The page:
I have some machines whose primes in
/etc/ssh/moduli are now considered too weak because they are less than 2048 bits. There are a couple questions on this site concerning the consequences of updating
- Does changing /etc/ssh/moduli impact previously generated keys?
But neither of these discuss the mechanics of actually updating the file (understandably since those questions focus on what happens after the file is updated, not how to actually update the file). Considering the importance of this, I want to make sure I update the file correctly. Here are a couple of links describing how to run
ssh-keygen to generate primes for a couple Linux flavors:
- Ubuntu: http://manpages.ubuntu.com/manpages/jammy/en/man1/ssh-keygen.1.html#moduli%20generation
- RHEL: https://www.redhat.com/en/blog/primes-parameters-and-moduli (See the section ** Generating primes in advance**.
Using either of those methods, as appropriate for the OS, can I then simply copy the resulting file down on top of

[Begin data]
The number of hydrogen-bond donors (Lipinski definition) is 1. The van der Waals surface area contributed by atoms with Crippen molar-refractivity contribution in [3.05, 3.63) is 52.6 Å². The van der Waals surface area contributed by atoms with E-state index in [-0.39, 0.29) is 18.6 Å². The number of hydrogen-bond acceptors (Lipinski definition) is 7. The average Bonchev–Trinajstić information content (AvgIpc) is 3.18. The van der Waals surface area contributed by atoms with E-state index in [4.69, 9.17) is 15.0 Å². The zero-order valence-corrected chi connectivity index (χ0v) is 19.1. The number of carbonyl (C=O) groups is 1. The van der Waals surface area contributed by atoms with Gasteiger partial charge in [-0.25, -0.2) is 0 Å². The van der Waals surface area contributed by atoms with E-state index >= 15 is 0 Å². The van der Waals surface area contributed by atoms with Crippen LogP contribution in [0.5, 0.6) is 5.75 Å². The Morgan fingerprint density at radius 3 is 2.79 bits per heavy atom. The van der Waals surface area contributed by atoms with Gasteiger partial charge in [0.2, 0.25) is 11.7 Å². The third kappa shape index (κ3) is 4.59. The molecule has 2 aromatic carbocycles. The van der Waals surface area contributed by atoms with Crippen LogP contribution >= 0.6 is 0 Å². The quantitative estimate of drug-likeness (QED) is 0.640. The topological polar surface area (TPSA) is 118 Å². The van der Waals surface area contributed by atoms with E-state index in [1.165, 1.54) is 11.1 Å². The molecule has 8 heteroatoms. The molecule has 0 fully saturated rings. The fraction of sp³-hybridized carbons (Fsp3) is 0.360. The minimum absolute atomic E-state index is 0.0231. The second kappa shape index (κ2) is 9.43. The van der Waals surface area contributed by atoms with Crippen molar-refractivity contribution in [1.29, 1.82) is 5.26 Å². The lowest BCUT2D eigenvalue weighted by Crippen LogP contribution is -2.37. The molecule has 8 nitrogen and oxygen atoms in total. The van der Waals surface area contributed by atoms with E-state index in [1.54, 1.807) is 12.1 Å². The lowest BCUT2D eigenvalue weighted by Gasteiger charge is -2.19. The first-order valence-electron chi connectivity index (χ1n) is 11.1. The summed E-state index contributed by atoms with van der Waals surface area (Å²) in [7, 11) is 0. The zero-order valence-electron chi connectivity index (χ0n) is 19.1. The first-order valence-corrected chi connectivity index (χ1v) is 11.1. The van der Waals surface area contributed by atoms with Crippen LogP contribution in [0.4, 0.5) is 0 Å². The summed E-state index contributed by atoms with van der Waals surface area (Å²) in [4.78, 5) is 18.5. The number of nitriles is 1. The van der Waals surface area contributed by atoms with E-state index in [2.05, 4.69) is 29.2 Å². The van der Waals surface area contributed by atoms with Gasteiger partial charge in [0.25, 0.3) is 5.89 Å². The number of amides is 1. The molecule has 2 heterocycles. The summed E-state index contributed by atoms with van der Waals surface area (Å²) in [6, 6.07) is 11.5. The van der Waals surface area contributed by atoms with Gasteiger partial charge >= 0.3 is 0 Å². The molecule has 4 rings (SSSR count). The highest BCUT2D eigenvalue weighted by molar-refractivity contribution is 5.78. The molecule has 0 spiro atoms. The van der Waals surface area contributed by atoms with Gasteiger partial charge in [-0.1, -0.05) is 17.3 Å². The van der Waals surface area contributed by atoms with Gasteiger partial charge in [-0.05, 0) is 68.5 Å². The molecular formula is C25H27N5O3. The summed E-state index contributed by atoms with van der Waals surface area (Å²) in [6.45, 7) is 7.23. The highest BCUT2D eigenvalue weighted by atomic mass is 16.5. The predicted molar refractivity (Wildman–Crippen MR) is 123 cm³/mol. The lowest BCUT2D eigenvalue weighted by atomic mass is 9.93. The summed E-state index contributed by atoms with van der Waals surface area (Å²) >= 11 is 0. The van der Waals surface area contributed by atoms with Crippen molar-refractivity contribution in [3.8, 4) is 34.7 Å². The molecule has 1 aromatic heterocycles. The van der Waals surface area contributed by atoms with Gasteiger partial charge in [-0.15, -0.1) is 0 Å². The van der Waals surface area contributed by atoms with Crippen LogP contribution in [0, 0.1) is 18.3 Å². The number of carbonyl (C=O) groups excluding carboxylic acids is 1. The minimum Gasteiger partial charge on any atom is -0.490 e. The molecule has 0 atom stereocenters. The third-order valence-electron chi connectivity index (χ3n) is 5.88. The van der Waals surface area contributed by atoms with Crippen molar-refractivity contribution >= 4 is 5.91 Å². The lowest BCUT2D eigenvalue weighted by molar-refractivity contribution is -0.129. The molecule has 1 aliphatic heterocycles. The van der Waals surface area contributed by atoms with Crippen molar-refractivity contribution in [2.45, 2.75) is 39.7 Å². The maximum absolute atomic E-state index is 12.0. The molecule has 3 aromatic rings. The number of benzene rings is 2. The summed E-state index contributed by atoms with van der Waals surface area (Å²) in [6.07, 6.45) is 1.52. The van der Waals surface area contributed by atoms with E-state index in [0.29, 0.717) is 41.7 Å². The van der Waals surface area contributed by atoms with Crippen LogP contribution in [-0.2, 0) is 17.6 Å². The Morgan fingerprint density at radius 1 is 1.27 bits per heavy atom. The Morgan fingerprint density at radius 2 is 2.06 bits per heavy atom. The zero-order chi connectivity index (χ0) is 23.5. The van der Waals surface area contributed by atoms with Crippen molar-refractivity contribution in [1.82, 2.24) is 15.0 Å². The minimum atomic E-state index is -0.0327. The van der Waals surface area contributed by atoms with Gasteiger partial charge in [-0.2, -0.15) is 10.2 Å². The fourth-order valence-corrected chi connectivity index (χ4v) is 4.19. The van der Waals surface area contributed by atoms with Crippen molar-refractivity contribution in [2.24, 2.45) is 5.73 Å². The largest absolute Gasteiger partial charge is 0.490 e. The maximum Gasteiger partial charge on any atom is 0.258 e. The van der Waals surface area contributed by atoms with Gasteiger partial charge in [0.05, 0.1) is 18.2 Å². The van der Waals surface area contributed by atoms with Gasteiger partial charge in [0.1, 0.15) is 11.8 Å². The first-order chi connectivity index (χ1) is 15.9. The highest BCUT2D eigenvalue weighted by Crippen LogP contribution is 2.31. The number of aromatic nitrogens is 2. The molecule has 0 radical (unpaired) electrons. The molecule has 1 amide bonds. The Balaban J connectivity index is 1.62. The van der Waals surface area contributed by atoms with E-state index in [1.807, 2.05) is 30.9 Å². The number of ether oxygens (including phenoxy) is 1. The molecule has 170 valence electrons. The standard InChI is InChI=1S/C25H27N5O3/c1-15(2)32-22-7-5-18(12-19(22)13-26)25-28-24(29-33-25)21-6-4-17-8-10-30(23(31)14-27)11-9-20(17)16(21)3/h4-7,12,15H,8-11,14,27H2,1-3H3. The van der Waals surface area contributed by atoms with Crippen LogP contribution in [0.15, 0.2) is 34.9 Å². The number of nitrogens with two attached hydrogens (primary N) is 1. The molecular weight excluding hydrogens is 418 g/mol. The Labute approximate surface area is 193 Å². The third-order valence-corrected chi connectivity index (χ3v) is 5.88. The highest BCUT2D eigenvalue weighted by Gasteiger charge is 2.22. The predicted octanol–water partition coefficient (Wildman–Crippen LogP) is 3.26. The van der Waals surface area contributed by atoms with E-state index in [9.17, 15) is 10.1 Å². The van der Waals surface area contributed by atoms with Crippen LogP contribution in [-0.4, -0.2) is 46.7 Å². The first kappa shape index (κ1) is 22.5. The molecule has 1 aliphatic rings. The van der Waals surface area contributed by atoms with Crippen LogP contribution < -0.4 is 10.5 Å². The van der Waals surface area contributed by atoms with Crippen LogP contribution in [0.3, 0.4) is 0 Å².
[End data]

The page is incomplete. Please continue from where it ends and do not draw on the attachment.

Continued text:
Thus, to be explicit, I intend to do the following for my RHEL 7 system:
ssh-keygen -G candidates -b 2048 ssh-keygen -T moduli -f candidates sudo cp candidates /etc/ssh/moduli
My first question: can someone confirm whether this is correct? If, broadly speaking, that is correct, how can I interpret the
ssh-keygen output of those two commands to see whether they are succeeding or not. I'm cautious because the output of that second
ssh-keygen -T test execution outputs this:
$ ssh-keygen -T moduli -f candidates Wed Apr 27 15:02:51 2022 Found 33 safe primes of 46769 candidates in 224 seconds
I do not know how to interpret this output, and the man page for
-T simply says
Test DH group exchange candidate primes (generated using the -G option) for safety with no further information on how to interpret the output. So that leaves me with the following follow-up questions to the first one:
- When my output says that it found "33 safe primes", does that mean I should filter the file for those 33 "safe" primes and not use the other candidates in the file somehow? Or is the output an indication that the file "passes" its inspection and the file is thus "safe"?
- What output should I expect from this test run if the file is deficient in some way? I assume since it is a "test" run that the file generated from
ssh-keygen -Gcan fail somehow.
- For these commands, can I ignore the output and simply rely upon 0 exit codes from these commands to communicate to me that there were no problems in generating or testing the file?